Have you ever had a dream that was essentially your favourite film, but different in ways only a dream can be, some of it making sense and other exciting bits didn’t seem to gel? Star Wars: Episode XIII – The Last Jedi is like that, only it doesn’t have the excuse of being a legitimate stream of consciousness, but rather another instalment of an iconic science fiction franchise.
Eighties band Duran Duran (so good they named them twice) would cram what sounded like three different songs into their chart-busting singles. The Last Jedi does something similar. I would have willingly watched a whole film about an elderly, disgruntled Luke Skywalker (Mark Hamill) reluctantly teaching optimistic new Jedi trainee Rey (Daisy Ridley) in the ways of the Force. But in Jedi there’s also a tale of a resistance group fleeing from an oppressive Empire aboard a massive spaceship on their tail, as they balance being under attack with real life and survival – and there’s a tale of two young rebels visiting a space casino, searching for a tech expert to take down a villainous tracking system, like a space James Bond set in a galaxy far, far away. All these plot threads are squeezed together and although they are very well told, they really deserve more time on each, and all together the combination overcrowds what is traditionally a space opera western mashup that somehow worked back in 1977.
But does it work? Being close to perfection is more annoying than being a really bad movie. When you have a Star Wars instalment that surprises and confuses, entertains and makes you gasp and giggle, the bad bits don’t overshadow the greatness of the wow scenes… but it does lessen them.
Straight after the traditional Star Wars crawl, The Last Jedi goes into a big CGI battle as Poe Dameron (Oscar Isaac) disobeys General Leia Organa (Carrie Fisher) and instead does his best maverick pilot schtick, upstaged by a female pilot’s ultimate sacrifice, echoing Rogue One‘s do or die portrayal of ‘our heroes’. I would have preferred to follow on directly from The Force Awakens with Rey and Luke rather than this plot-related firework display; during the first ten minutes, the spectacle is the only thing that will keep you interested.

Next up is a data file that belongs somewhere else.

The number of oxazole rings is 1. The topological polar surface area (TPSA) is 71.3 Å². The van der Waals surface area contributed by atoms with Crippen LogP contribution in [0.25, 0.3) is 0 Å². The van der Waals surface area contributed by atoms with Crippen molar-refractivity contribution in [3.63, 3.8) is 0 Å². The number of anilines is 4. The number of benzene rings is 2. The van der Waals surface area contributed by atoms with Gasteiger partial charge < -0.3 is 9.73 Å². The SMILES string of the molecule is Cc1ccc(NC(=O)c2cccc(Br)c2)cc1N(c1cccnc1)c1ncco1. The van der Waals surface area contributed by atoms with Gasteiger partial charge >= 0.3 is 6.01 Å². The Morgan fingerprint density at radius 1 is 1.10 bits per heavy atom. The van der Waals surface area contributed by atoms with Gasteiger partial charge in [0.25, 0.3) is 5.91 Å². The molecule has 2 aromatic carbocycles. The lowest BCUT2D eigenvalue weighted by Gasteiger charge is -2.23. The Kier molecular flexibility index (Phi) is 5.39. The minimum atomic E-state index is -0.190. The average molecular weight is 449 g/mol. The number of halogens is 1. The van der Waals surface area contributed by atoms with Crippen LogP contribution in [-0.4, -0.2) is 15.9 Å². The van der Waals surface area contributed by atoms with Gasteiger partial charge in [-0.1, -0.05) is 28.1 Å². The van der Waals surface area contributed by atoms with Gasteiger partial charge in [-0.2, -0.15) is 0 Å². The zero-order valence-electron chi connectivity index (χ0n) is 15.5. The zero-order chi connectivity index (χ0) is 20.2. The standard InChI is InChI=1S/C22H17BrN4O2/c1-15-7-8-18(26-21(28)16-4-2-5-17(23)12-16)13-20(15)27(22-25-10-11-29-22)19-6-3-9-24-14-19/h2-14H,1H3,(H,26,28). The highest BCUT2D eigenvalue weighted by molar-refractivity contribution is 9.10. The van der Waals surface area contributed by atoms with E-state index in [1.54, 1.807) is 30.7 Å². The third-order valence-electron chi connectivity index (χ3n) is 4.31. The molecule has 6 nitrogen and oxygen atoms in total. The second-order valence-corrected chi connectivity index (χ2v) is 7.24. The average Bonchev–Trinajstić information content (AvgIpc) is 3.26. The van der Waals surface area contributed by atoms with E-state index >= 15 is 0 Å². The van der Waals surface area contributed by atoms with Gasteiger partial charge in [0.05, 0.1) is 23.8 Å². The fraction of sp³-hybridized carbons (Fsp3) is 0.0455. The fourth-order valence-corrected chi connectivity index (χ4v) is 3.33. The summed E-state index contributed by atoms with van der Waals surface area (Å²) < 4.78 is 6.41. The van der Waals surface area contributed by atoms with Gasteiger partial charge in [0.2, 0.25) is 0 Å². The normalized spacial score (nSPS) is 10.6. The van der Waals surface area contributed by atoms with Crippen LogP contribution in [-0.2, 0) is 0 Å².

Once we settle down, and an older and grim Luke Skywalker shows his true colours by literally throwing away a chance to train a new Jedi, we hit this film’s first major problem. There’s an opportunity to deepen what it is to be trained as a Jedi, beyond the cutesy kid padawans of the Prequels. Aside from showing us Luke’s enforced feral lifestyle and a few good jokes – some of which have a new-found “meta-ness” that Star Wars has not approached before, such as Luke mocking Rey’s innocent belief in the Force which, though funny, displays the change in the character’s attitude – we don’t actually learn how Jedis learn to be Jedis. However, that said, this section also gives us the truth behind Kylo Ren’s emergence from Ben Solo, one of the most truly shocking moments of the franchise; eight episodes in and we get – both visually and through character-action – the harsh reality of the responsibility of being a mentor.